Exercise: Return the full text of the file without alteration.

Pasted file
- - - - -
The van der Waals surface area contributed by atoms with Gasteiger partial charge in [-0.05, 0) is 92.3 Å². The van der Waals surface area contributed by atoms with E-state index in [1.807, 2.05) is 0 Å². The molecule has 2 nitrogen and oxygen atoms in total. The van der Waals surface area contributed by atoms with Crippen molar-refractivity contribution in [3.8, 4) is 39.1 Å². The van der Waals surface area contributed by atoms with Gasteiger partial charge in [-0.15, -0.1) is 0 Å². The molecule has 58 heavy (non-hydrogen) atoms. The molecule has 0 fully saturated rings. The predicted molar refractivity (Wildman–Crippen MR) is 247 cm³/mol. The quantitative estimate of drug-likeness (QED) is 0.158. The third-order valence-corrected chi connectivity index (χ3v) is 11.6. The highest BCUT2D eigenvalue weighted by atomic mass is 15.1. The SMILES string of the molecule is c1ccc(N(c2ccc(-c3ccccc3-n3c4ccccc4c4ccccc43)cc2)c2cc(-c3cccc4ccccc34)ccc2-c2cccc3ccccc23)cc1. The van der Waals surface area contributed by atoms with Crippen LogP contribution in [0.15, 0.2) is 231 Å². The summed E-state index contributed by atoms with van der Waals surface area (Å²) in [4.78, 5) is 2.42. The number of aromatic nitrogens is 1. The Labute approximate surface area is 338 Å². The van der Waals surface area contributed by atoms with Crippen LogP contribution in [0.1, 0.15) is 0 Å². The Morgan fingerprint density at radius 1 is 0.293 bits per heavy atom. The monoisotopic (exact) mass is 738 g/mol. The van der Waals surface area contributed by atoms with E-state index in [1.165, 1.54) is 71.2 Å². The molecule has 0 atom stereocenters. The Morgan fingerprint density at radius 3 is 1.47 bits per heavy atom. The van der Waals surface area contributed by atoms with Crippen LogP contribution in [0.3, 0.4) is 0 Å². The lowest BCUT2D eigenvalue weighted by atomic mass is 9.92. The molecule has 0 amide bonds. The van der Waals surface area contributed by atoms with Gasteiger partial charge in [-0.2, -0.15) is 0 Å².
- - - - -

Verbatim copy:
The van der Waals surface area contributed by atoms with Gasteiger partial charge in [-0.05, 0) is 92.3 Å². The van der Waals surface area contributed by atoms with E-state index in [1.807, 2.05) is 0 Å². The molecule has 2 nitrogen and oxygen atoms in total. The van der Waals surface area contributed by atoms with Crippen molar-refractivity contribution in [3.8, 4) is 39.1 Å². The van der Waals surface area contributed by atoms with Gasteiger partial charge in [-0.15, -0.1) is 0 Å². The molecule has 58 heavy (non-hydrogen) atoms. The molecule has 0 fully saturated rings. The predicted molar refractivity (Wildman–Crippen MR) is 247 cm³/mol. The quantitative estimate of drug-likeness (QED) is 0.158. The third-order valence-corrected chi connectivity index (χ3v) is 11.6. The highest BCUT2D eigenvalue weighted by atomic mass is 15.1. The SMILES string of the molecule is c1ccc(N(c2ccc(-c3ccccc3-n3c4ccccc4c4ccccc43)cc2)c2cc(-c3cccc4ccccc34)ccc2-c2cccc3ccccc23)cc1. The van der Waals surface area contributed by atoms with Crippen LogP contribution in [0.15, 0.2) is 231 Å². The summed E-state index contributed by atoms with van der Waals surface area (Å²) in [4.78, 5) is 2.42. The number of aromatic nitrogens is 1. The Labute approximate surface area is 338 Å². The van der Waals surface area contributed by atoms with Crippen LogP contribution in [0.1, 0.15) is 0 Å². The Morgan fingerprint density at radius 1 is 0.293 bits per heavy atom. The monoisotopic (exact) mass is 738 g/mol. The van der Waals surface area contributed by atoms with E-state index in [1.165, 1.54) is 71.2 Å². The molecule has 0 atom stereocenters. The Morgan fingerprint density at radius 3 is 1.47 bits per heavy atom. The van der Waals surface area contributed by atoms with Crippen LogP contribution in [0.3, 0.4) is 0 Å². The lowest BCUT2D eigenvalue weighted by atomic mass is 9.92. The molecule has 0 amide bonds. The van der Waals surface area contributed by atoms with Gasteiger partial charge in [-0.2, -0.15) is 0 Å².